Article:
Saturday August 17th, 2019
Distance: 100k · Ultra
In the beginning, there was an Oregon Trail Series of ultramarathons – sadly, it was lacking in any distance above 50 miles. Being envious of our neighbors in the state to the south and a certain famous 100-mile race, the Northwest ultrarunning community began making noise about Oregon putting on a 100-mile or 100km race. Route ideas included the Eugene to Pacific Crest Trail (E2PCT) – which, upon further examination, turned out to be less than inspiring – something in McDonald Forest in Corvallis,or the Umpqua River Trail. Craig Thornley, a Willamette Pass Ski Patrol volunteer, made the suggestion of starting and finishing at Willamette Pass as it had the necessary facilities and was fairly centrally located, right on the Pacific Crest Trail (PCT). Meanwhile, Curt Ringstad, a longtime Bend ultrarunner with a knack for creating great training routes, was inspired to commit to Craig to be a co-RD after a 22-mile run around Waldo Lake, followed by a dip in those pristine waters.
Then the real work began: finding a route. There were beautiful trails, lakes, and peaks surrounding the area, but connecting the best and making the route accessible for aid proved to be challenging. After many ideas turned out to be unrealistic or unfeasible in light of impending Forest Service restrictions in the Waldo Lake basin, Curt was encouraged to look at the maps for less popular trails and came up with a new course he thought might work. However, when the crew went out to locate all the trails that were depicted on the map, they found that several had disappeared in the field due to neglect. With a lot of hard work, trails were re-discovered and cleared.
The resulting course is mostly single-track trail with more than 11,000′ of elevation gain and an equal amount of loss. There are three major climbs of more than 2,000′ each and two minor climbs of more than 1,000′ each. The highest point is 7,818′ at the top of Maiden Peak and the lowest point is at Gold Lake, about 4,900′. According to Curt, “The recon missions were epic suffering. Trying to find the Lost Ribbon and Leap of Faith trails in the heart of mosquito season was incredibly difficult, but one would never know it now. But my real ‘aha’ moment was when I excitedly called Craig from the summit of Fuji after my first ascent. It was so beautiful at that moment that I knew we really had something worth doing, and I was super motivated to scout out every inch of the course. Now when I am out there, it is always striking to me how cool it is that we managed to tie these super loops together. It’s something for the greater good. A legacy. But without Craig’s organizational skills, the course would have only existed in my mind.”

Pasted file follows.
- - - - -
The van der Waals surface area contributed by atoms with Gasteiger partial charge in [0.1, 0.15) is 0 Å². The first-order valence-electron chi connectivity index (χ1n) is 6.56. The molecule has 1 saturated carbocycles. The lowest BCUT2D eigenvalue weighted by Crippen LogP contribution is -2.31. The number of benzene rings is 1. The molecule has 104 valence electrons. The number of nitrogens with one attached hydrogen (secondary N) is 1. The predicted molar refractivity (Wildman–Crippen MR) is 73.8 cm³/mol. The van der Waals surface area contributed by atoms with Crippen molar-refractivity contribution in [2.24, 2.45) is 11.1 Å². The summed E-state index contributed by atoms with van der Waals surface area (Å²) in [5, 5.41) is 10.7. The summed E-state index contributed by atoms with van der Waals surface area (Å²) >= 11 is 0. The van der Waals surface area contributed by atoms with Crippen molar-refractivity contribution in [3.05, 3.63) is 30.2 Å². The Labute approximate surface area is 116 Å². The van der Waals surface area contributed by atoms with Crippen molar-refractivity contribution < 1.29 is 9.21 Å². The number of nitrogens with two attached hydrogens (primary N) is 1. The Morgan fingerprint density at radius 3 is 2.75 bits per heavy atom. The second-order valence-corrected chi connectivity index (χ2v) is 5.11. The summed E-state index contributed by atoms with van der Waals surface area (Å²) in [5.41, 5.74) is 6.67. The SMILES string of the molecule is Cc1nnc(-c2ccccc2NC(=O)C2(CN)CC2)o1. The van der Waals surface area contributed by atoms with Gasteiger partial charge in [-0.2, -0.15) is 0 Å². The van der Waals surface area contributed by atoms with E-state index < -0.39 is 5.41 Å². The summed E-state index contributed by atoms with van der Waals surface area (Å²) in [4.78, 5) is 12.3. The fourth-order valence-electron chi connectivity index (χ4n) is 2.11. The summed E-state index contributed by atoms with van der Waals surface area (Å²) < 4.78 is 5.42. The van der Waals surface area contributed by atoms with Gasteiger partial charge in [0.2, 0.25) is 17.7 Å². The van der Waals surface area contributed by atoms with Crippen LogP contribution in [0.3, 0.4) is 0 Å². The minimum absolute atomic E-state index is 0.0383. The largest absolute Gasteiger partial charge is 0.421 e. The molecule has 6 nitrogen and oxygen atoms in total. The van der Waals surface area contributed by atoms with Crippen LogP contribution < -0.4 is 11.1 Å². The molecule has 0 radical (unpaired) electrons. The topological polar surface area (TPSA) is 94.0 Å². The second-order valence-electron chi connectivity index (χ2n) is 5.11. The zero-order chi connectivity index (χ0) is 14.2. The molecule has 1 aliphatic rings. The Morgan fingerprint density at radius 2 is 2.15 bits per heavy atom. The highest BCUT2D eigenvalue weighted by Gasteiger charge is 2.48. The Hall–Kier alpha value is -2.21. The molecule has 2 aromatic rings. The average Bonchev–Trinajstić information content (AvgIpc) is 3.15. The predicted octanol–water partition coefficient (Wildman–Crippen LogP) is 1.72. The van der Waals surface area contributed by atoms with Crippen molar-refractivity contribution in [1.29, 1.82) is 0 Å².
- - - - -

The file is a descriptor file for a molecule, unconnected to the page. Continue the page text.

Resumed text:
Meanwhile, Craig was putting said organizational skills to work, communicating and getting permits from the Middle Fork Ranger District, striking up an agreement with the Willamette Pass Ski Lodge owner for use of facilities, and getting sponsorship from SportHill in Eugene and The North Face Outlet in Bend. With the help of his medical advisor, Laurie Monico, they enlisted the services of Matt Dillon and his group of volunteer Ham Radio operators to provide communications during the race. The proceeds from the race (after expenses) were dedicated to the Willamette Pass Ski Patrol, an organization that Craig has been with for a number of years. The patrol would be the main source for volunteers and medical and SAR infrastructure.
The name of the race was decided on when it was clear that runners could only ever “see” Waldo Lake from the high peaks and never arrive there. Craig’s wife, Laurie Thornley, warned him that someone might come after him regarding the use of the children’s storybook name, but he decided to chance it. Wanting to add some flavor to the normal prize structure, Craig and Curt added a premium for the racers, The “Find Waldo” award would go to the first runner to reach the top of Fuji Mountain (mile 16), but to win the prize the runner had to complete the race.
And thus, Where’s Waldo 100k was born. It was included in the Oregon Trail Series, and with the fair warning, “It is not a beginner-level ultra and participation in the race should not be taken lightly,” the first race was on the calendar for September 28, 2002. A two-person relay was included to get the numbers up.